The White Tiger is the debut novel by Indian author Aravind Adiga. It was first published in 2008 and won the Man Booker Prize for the same year. The novel studies the contrast between India's rise as a modern global economy and the main character, who comes from crushing rural poverty. Other themes touched on include the tensions between India and China as Asian superpowers, religious tensions between Hindu and Muslim, familial loyalty versus independence, the experience of returning to India after living in America, and corruption endemic to Indian society and politics.
The novel takes the form of a series of letters written late at night by Balram Halwai to Wen Jiabao, the Premier of the State Council of the People's Republic of China, on the eve of his visit to India. In the letters, Balram describes his rise from lowly origins to his current position as an entrepreneur in Bangalore, as well as his views on India's caste system and its political corruption.
Balram is the White Tiger of the book's title - a title he earns by virtue of being deemed the smartest boy in his village, Laxmangarh, a community deep in the "Darkness" of rural India. The son of a rickshaw-puller; his family is too g coals and wiping tables. poor for him to be able to finish school, and instead he has to work in a teashop, breakinThrough these experiences, Balram learns much about the world and later states that the streets of India provided him with all the education he needed.
After learning how to drive, Balram gets his break when a rich man from his village, "The Stork," hires him as a chauffeur, allowing him to live in Delhi, the "Light". The city is a revelation. As he drives his master and his family to shopping malls and call centers, Balram becomes increasingly aware of immense wealth and opportunity all around him, while knowing that he will never be able to gain access to that world. As Balram broods over his situation, he realizes that there is only one way he can become part of this glamorous new India - to murder his employer's son, Ashok. Recently returned from a stint in America, Ashok is conflicted by the corruption and harshness of life in India. However, his complicity in corruption leads to his demise and Balram's chance to become an entrepeneur, and thus a cog in India's new technological society.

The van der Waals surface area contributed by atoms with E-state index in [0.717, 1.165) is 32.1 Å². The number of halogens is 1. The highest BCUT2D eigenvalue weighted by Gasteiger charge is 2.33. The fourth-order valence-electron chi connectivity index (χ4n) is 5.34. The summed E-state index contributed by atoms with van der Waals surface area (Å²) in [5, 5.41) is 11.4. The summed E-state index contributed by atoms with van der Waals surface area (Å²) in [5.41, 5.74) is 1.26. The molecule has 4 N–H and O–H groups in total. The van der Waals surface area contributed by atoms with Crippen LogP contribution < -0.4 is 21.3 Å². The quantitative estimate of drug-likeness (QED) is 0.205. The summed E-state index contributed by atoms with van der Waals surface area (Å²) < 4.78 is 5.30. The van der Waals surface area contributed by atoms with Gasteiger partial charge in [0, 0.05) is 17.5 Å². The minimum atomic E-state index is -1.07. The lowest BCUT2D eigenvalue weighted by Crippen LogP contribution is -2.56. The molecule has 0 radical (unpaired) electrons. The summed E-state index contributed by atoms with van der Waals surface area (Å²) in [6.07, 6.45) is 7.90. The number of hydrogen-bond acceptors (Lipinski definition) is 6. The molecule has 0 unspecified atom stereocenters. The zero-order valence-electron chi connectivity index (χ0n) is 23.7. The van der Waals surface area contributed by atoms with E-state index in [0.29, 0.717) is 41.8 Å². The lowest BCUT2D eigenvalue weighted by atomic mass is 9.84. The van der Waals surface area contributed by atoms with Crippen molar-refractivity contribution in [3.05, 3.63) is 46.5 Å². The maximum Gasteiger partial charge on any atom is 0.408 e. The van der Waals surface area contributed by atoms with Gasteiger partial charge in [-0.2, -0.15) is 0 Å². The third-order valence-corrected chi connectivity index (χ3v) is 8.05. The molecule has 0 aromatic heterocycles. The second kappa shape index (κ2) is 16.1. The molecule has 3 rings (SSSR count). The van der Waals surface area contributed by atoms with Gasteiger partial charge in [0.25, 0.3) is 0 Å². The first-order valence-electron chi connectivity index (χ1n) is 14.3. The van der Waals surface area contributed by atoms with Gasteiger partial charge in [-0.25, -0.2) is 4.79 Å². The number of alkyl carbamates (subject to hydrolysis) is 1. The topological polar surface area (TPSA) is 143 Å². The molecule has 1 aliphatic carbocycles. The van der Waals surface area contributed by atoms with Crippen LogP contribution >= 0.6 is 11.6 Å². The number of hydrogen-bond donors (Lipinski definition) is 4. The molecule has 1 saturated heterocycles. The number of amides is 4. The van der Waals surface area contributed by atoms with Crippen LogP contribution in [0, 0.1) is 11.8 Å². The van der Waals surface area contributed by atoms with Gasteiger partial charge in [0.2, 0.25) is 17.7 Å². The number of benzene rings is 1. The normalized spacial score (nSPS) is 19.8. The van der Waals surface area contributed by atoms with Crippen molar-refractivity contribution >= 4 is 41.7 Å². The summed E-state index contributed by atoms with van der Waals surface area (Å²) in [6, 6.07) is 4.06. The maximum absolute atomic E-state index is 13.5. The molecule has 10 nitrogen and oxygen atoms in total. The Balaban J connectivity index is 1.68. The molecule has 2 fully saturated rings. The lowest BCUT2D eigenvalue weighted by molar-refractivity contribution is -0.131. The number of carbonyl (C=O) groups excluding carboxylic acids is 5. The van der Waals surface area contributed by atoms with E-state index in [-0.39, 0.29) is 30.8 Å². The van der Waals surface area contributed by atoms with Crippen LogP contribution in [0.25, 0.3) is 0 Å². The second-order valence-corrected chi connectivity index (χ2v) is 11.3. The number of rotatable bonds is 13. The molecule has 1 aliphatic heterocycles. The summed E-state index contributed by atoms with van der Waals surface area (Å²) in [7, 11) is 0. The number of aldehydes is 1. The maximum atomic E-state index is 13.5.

* Born in a village in heartland India, the son of a rickshaw puller, Balram is taken out of school by his family and put to work in a teashop. As he crushes coals and wipes tables, he nurses a dream of escape – of breaking away from the banks of Mother Ganga, into whose depths have seeped the remains of a hundred generations.
The White Tiger is a tale of two Indias. Balram’s journey from darkness of village life to the light of entrepreneurial success is utterly amoral, brilliantly irreverent, deeply endearing and altogether unforgettable.
Discussion points Balram’s narrative takes the form of a series of letters to Wen Jiabao, premier of China, why do you think Aravind Adiga’s chose this device to tell Balram’s story?
Balram describes himself as “a man of action and change,” “a thinking man,” “an entrepreneur,” “a man who sees tomorrow,” and a “murderer.” How would you describe him?
Do you agree with one reviewer who said “my main criticism is that the writing is almost too good”?
The White Tiger gives us an insight into the rapidly changing India. What does the reader learn about Balram’s definition of entrepreneurship?
Do you think The White Tiger is a cautionary tale or an optimistic one?
In his debut novel, Aravind Adiga takes on some hefty issues: the unhappy division of social classes into haves and have-nots, the cultural imperialism of the First World, the powder-kegged anger that seethes among the world's dispossessed, and entrapment. But his skills as an author protect the novel from becoming one of those horrible didactic stories in which characters and plot are little more than mouthpieces and vehicle for delivering Great Truths. The White Tiger entertains and gives pause for thought. This is a good combination.
The plot centers around Balram Halwai, a laborer born and raised in a small village utterly controlled by crooked and feudally powerful landlords. The village is located in 'the Darkness,' a particularly backward region of India. Balram is eventually taken to Delhi as a driver for one of the landlord's westernized sons, Ashok. It's in Delhi that Balram comes to the realization that there's a new caste system at work in both India and the world, and it has only two groups: those who are eaten, and those who eat, prey and predators. Balram decides he wants to be an eater, someone with a big belly, and the novel tracks the way in which this ambition plays out.